After being unhittable for two starts, Madison Bumgarner was hittable. Sort of. He was also unhittable again. Sort of. I'm going to pretend to know what the Marlins were thinking, which is going to lead to awful analysis. You're okay with that. It was an awful game.
Start with the unhittable. Bumgarner struck out 10 batters in five innings. He made Giancarlo Stanton look foolish. With two outs and runners in scoring position, Stanton swung at a pitch like Sam Beckett leapt into his body right before it was thrown. Bumgarner disassembled other hitters throughout the game, looking like the pitcher we're used to.
The hittable parts came when Bumgarner caught too much of the plate, which led to good swings every danged time, which led to hard contact some of the time. This is where the awful analysis comes in: It was as if the Marlins' plan was to wait, wait, wait for the fastball in the middle of the strike zone because they know he's usually around the plate. When that plan didn't work, Marlins hitters looked like they were wearing their batting helmets backward and covering their eyes. When it did work, well, there were dingers and doubles.
Or maybe Bumgarner pitched poorly. After giving up a long, long home run to Marcell Ozuna (on a bad fastball that followed a bad slider), Bumgarner walked J.T. Realmuto, though it's possible that he thought Realmuto was just Joe Mauer in a wig because life would be more interesting if players could just switch teams for a game here and there throughout the season and use their fake sex-motel name to get some extra at-bats. It was probably just a rookie catcher, though, and Bumgarner's command wasn't fine enough to keep him off the bases. His command wasn't fine in all the wrong spots, then.
I don't know.
Last night was better on several fronts.
The Giants haven't scored seven runs in a game this season. "Well, sure," you say. "I wouldn't expect this lineup to score runs in bulk like that." Still, not once? Not one bad pitcher, not one dinger-happy game? Doesn't that seem unusual to you?
It seemed unusual to me, so I went to the stat cave. It turns out this might be the longest stretch without a seven-run game in franchise history.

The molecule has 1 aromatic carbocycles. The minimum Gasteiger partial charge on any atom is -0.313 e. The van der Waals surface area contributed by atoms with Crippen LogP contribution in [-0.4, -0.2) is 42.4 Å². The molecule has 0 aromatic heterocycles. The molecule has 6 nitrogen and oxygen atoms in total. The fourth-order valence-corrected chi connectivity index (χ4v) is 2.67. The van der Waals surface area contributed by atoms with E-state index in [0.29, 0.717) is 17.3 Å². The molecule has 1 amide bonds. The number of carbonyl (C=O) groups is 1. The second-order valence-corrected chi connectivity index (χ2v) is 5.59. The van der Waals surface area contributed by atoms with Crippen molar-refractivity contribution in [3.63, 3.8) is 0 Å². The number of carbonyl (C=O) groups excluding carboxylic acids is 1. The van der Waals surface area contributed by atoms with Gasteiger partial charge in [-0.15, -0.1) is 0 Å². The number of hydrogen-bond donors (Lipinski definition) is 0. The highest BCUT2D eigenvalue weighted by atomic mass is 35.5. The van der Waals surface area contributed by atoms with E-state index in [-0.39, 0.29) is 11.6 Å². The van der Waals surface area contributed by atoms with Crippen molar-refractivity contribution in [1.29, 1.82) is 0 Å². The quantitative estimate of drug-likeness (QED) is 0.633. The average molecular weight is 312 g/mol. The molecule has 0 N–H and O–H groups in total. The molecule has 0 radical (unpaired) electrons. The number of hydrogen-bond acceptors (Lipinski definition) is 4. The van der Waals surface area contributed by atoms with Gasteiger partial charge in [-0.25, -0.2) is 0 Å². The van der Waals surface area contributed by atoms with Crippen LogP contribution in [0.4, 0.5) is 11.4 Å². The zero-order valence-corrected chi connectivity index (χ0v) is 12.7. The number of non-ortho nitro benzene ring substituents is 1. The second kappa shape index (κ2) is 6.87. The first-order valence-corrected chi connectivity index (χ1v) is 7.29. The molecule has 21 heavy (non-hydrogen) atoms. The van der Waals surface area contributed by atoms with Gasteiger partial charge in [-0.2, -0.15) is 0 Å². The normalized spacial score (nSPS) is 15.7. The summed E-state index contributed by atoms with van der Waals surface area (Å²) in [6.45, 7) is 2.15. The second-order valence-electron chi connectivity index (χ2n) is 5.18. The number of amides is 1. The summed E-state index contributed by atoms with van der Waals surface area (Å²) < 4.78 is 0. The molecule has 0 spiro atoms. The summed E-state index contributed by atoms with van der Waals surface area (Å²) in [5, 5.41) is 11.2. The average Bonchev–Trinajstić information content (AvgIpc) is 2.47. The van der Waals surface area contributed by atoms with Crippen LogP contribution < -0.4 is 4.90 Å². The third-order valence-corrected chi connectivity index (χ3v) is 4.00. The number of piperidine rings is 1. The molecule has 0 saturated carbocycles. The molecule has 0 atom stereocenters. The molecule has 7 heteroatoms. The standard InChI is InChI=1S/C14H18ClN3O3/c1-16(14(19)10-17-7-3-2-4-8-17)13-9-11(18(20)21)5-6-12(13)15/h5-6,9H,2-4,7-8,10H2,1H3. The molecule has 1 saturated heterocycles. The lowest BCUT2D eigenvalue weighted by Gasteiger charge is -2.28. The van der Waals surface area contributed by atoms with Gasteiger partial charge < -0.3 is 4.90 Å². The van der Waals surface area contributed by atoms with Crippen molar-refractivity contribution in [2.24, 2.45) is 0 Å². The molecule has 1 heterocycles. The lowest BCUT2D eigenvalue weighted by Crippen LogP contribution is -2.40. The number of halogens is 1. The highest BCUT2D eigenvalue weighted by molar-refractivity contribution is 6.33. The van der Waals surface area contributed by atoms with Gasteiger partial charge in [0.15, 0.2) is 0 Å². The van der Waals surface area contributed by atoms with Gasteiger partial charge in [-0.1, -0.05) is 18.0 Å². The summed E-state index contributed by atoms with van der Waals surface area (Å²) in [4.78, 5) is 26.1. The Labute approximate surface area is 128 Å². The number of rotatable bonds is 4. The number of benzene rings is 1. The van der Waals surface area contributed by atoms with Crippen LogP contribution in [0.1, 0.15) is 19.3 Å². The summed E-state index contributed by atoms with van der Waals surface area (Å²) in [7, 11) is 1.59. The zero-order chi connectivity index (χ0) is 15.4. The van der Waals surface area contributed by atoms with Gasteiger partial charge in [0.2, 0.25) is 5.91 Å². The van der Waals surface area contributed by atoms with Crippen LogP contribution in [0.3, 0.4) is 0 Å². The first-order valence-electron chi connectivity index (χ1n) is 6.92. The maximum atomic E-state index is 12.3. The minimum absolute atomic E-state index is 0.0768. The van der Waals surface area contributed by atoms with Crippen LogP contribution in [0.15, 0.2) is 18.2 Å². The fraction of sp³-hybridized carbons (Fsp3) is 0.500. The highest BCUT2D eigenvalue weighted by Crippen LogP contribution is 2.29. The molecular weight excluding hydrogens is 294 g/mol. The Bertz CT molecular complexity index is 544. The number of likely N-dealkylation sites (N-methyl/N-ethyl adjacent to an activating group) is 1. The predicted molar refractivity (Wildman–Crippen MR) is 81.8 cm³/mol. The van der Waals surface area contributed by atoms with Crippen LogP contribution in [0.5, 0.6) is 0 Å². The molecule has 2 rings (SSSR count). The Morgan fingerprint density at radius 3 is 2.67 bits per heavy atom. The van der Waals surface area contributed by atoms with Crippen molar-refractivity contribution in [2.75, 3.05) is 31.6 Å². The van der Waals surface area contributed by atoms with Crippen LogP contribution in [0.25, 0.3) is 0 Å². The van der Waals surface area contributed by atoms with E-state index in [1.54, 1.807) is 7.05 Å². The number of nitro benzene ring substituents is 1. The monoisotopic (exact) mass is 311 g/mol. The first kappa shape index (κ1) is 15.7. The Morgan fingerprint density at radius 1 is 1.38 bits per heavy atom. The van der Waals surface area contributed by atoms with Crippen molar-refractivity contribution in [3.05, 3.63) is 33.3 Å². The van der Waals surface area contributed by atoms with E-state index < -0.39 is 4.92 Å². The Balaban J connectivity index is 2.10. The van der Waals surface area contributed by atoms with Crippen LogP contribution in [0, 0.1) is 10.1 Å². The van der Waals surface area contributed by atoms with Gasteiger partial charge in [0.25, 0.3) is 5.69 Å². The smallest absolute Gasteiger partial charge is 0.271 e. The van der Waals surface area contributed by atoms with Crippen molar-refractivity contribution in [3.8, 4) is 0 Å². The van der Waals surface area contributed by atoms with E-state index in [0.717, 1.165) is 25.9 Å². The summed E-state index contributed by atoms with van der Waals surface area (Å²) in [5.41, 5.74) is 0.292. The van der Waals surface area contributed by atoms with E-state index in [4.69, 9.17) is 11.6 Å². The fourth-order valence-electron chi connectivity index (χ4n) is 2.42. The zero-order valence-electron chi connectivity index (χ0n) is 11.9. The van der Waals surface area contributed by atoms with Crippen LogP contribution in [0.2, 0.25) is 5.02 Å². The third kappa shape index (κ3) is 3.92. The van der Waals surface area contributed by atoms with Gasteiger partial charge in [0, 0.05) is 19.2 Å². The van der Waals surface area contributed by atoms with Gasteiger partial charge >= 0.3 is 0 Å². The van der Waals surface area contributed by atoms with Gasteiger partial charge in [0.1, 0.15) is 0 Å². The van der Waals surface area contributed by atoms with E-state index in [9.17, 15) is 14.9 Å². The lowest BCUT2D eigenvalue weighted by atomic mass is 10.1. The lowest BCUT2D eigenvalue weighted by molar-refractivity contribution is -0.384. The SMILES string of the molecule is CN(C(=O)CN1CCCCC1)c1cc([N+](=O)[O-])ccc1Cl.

It turns out this might be the longest stretch without a seven-run game in franchise history.
It's at least the longest stretch since 1914. It's certainly the longest stretch since the Giants moved to San Francisco.
The last time the Giants came close to a stretch this long was last year, when they went 26 games without scoring seven runs or more. That was during that miserable June meltdown that ruined their postseason hopes, give or take. The Giants were 7-19 during that stretch last year. They're just a game under .500 this year, and they're doing it despite being outscored by a bunch for the season.
The odd year wants to change, man. The Giants just aren't letting it.
David Phelps is such a perfect random pitcher to shut the Giants down randomly. Impromptu Giants-killers don't have a type -- it's not as simple as whittling the options down to "soft-tossing lefties" or "low-strikeout righties in the middle of a bad season." They have an aura. You can't touch what makes them so likely to murder the Giants, you just know they are. Especially after the fact. Which seems like it's ex post facto analysis, but now you're just putting random Latin words together.
No, you can just tell these guys. Let's all remember the Ballad of Brandon Backe, a yearly tradition.
In fact, I've compiled a list of future annoying losses. Check them off with me, will you?
- Chase Anderson
- Nick Tepesch
- Brett Oberholtzer
- Aaron Harang
- Roenis Elias
A lot of these will come through the magic of interleague play. Is that a part of the calculus to find the most annoying pitcher liable to shut the Giants down? Could be. Needs more investigation.
Mat Latos pitches tomorrow. Say, that reminds me of a GIF from 2012.
At least we got to think of that GIF.